We all want the same thing from shaving—smooth, bumpless, irritation-free skin. But at the same time, we expose our armpits to some pretty intense stuff (hello, razor blades), plus deodorants, body wash, etc. The result can be pimples—or more likely, skin conditions that look like, but are not in fact pimples. Fortunately, most of the skin concerns that arise in this area have simple solutions—and can even be mitigated by changing the way you shave.
What Are Armpit Breakouts?
Most often, what might look like a pimple (or pimples) in the armpits, is in fact, something else, but that’s not to say it’s impossible to break out under your arms. “Typically, ‘pimples’ in the armpit or underarm are not actually acne,” says South Carolina-based, board-certified dermatologist Dr. Marguerite Germain. There are a few options for what you could be dealing with–and you might need to seek professional help to make sure you get it correctly ID-ed.
These are some of the common culprits:
- Folliculitis & Pseudofolliculitis: A condition in which the hair follicles become inflamed or infected and can commonly occur after the skin is open (like after shaving). It is also common in those who are immunosuppressed, or prone to skin infections, Massachusetts-based, board-certified dermatologist Dr. Abigail Waldman explains. Pseudofolliculitis, she says, comes from “irritation of the follicle or an ingrown hair resulting from shaving or waxing or tweezing.”
- Bacterial Infection (aka furuncles): A larger infection of the follicle is often referred to by the peculiar name of ‘furuncle.’ (Also known as a boil, these are painful infections that form around a hair follicle and contain pus.)
- Contact Dermatitis: This usually appears as itchy, bumpy, red irritated skin and is a result of using a product that may have an ingredient you are allergic or sensitive to.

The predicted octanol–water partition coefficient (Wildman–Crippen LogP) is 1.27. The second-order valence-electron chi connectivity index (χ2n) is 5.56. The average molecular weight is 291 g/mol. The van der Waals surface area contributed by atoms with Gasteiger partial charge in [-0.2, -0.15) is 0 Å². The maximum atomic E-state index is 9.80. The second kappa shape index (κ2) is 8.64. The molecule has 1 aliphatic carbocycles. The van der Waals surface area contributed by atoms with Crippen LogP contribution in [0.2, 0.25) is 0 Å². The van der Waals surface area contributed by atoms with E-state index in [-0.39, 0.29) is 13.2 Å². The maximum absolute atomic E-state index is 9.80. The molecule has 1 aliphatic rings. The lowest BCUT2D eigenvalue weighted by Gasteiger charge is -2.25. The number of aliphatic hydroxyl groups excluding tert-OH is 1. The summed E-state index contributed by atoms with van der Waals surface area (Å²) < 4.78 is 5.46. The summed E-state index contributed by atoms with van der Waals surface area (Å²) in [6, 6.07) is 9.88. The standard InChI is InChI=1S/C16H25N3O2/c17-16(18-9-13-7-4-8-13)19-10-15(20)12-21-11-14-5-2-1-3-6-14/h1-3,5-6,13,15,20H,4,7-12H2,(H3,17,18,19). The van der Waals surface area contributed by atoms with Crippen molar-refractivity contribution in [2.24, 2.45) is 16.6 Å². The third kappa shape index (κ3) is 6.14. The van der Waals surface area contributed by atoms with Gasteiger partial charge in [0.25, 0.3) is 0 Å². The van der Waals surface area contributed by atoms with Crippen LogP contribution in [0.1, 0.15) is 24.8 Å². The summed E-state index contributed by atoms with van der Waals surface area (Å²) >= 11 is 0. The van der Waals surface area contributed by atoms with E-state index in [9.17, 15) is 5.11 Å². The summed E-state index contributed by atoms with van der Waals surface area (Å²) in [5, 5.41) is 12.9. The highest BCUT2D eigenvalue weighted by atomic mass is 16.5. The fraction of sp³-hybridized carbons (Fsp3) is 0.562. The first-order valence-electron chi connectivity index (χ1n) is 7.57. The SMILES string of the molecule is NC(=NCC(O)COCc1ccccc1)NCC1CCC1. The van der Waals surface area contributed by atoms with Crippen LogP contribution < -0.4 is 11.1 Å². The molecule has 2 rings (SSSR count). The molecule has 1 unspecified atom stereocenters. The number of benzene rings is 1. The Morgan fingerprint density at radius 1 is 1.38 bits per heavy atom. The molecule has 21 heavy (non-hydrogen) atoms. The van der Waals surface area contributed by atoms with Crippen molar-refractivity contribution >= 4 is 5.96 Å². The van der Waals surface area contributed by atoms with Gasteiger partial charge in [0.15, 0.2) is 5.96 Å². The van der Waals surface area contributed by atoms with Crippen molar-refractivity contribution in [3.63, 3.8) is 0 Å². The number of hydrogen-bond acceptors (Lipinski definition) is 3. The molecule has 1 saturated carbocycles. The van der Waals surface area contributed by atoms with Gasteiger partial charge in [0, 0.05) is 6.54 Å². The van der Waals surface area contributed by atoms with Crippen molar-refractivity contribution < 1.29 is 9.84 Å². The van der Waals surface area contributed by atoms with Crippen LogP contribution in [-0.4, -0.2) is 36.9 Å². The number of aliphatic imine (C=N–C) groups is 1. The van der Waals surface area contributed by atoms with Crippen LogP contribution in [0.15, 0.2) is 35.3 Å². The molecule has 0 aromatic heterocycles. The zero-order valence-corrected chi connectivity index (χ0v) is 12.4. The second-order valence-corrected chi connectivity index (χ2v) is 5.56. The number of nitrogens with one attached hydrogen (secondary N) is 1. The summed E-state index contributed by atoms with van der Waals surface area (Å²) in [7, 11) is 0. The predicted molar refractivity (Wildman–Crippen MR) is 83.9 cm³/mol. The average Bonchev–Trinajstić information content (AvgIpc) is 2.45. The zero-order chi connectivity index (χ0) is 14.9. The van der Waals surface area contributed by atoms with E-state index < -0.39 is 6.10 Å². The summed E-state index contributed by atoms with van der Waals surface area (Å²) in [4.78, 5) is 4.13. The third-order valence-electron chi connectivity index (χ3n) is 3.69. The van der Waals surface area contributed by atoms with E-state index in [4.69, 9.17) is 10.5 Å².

- Hidradenitis Suppurativa: If you’re struggling to identify what’s going on with the skin underneath your arms, you’ll want to see a dermatologist just in case you have hidradenitis suppurativa. It’s an autoimmune condition that causes swollen pustules in areas like the underarms (and also groin).
“Either blockage or infection of the hair follicles in the armpit cause pimples in this area,” Waldman says. “When infected, skin bacteria are the most common culprit, although fungal infections can also occur. Common causes include shaving, plucking and waxing hair, wearing tight clothing, or sudden weight gain causing occlusion of the area, as well as certain medications and exposure to infectious sources (such as hot tubs).” Additionally, products and tools (like deodorant and razors) can lead to irritation. “Certain types of deodorant can sometimes cause irritation or allergic contact dermatitis in those with sensitive skin, resulting in bumps, redness, and itching in the underarm area. Because shaving opens the skin, it can also cause irritation and even an infection like folliculitis,” Germain says. And of course, the moist, warm nature of our underarms sets the stage for inflammation as well. “Heat plays a role and can cause bumps and breakouts in areas where sweat accumulates, like the underarms,” she adds.
The good news is there’s a lot of lifestyle changes and habit adjustments that can be made to help decrease the likelihood of underarm irritation.